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                                                                                                                                        Article that provides an engaging comparison of how the two organizations managed their agents in the field and how these practices contributed to the success of the Hudson’s Bay Company and the failure of the Royal African Company. Aimed at advanced undergraduate and postgraduate students and academics engaged in study of the companies as business organizations.

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                                                                                                                                        • Carlos, Ann. “Bonding and the Agency Problem: Evidence from the Royal African Company 1672–1691.” Explorations in Economic History 31 (1994): 313–335.

                                                                                                                                          DOI: 10.1006/exeh.1994.1013Save Citation »Export Citation »E-mail Citation »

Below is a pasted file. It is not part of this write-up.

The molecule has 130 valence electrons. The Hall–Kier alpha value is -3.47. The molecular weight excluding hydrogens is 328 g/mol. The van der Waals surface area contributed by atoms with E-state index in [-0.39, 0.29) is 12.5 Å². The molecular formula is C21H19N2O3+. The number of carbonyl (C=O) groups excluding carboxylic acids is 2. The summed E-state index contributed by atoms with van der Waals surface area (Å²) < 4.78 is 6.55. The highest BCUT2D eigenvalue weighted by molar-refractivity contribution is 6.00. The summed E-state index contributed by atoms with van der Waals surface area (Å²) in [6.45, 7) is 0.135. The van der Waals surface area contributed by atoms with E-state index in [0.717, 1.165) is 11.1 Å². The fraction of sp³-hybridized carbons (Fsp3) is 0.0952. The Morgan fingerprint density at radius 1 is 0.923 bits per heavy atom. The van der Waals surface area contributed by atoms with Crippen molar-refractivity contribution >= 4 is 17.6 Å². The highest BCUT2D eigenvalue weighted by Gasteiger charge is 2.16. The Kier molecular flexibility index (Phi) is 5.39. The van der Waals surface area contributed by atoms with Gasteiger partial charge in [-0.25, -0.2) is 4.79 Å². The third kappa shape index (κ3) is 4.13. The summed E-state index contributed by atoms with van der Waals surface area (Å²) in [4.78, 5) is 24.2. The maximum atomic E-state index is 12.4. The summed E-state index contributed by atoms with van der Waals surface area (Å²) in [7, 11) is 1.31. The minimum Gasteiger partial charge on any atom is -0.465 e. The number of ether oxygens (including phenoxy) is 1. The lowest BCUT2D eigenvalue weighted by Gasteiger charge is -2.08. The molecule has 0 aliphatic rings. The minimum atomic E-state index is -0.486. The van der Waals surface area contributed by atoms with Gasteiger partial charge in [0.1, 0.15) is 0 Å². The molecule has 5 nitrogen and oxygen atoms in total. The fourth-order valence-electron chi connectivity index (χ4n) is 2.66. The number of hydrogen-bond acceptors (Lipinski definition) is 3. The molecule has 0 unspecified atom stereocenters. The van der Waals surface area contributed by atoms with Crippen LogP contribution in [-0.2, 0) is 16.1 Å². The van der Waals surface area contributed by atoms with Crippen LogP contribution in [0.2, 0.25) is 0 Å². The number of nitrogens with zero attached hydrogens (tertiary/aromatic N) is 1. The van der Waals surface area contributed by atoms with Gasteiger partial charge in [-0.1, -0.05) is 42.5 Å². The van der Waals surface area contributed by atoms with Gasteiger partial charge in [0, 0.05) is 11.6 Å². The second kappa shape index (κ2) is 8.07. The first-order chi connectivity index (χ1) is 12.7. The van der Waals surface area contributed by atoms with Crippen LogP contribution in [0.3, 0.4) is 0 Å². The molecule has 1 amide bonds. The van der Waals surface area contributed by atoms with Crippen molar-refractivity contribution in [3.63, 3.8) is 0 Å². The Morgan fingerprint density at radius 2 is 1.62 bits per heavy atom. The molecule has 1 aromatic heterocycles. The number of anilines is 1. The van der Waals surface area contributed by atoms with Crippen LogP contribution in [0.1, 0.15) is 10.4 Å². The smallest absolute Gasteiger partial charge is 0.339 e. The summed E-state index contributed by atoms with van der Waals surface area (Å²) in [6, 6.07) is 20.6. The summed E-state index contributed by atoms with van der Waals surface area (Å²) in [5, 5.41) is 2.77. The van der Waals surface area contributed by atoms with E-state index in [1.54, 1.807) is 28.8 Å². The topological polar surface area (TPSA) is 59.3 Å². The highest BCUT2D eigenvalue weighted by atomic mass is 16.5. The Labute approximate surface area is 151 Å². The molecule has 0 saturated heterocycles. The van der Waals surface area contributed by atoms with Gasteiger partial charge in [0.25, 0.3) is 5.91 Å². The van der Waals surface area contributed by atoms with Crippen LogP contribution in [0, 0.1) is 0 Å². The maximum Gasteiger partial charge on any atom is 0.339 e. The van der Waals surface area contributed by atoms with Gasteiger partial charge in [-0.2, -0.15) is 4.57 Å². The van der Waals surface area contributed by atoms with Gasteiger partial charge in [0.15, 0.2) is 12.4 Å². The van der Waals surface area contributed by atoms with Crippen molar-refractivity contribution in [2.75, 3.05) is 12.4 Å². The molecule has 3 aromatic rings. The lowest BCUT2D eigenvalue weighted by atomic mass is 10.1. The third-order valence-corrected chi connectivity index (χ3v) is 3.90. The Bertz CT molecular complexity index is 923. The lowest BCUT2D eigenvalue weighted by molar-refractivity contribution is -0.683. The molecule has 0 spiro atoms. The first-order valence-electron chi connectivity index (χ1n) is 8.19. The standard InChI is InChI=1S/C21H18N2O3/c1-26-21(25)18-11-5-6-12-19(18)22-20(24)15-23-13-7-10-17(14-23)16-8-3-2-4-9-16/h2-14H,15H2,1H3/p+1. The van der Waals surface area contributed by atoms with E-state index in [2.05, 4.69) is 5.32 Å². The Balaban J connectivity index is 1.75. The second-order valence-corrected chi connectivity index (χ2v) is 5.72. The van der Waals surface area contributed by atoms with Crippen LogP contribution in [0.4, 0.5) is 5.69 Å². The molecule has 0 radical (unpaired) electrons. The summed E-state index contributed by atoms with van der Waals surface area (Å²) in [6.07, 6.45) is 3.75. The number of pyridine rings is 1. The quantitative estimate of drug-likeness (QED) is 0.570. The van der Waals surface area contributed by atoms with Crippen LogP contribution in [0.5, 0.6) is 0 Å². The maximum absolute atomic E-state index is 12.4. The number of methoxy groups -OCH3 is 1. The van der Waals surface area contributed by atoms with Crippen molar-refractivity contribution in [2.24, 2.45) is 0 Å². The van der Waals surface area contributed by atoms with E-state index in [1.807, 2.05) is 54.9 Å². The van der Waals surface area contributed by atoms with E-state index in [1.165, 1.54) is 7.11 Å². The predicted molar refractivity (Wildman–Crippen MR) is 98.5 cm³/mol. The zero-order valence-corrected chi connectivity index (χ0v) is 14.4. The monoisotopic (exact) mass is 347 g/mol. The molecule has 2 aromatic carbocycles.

An article that explores the way in which the Royal African Company sought to manage its agents in the field. Suitable for advanced undergraduate and postgraduate study and for academic research in the field.

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                                                                                                                                          • Carlos, Ann, Jennifer Key, and Jill L. Dupree. “Learning and the Creation of Stock Market Institutions: Evidence from the Royal African and Hudson’s Bay Companies 1670–1700.” Journal of Economic History 58.1 (1998): 318–344.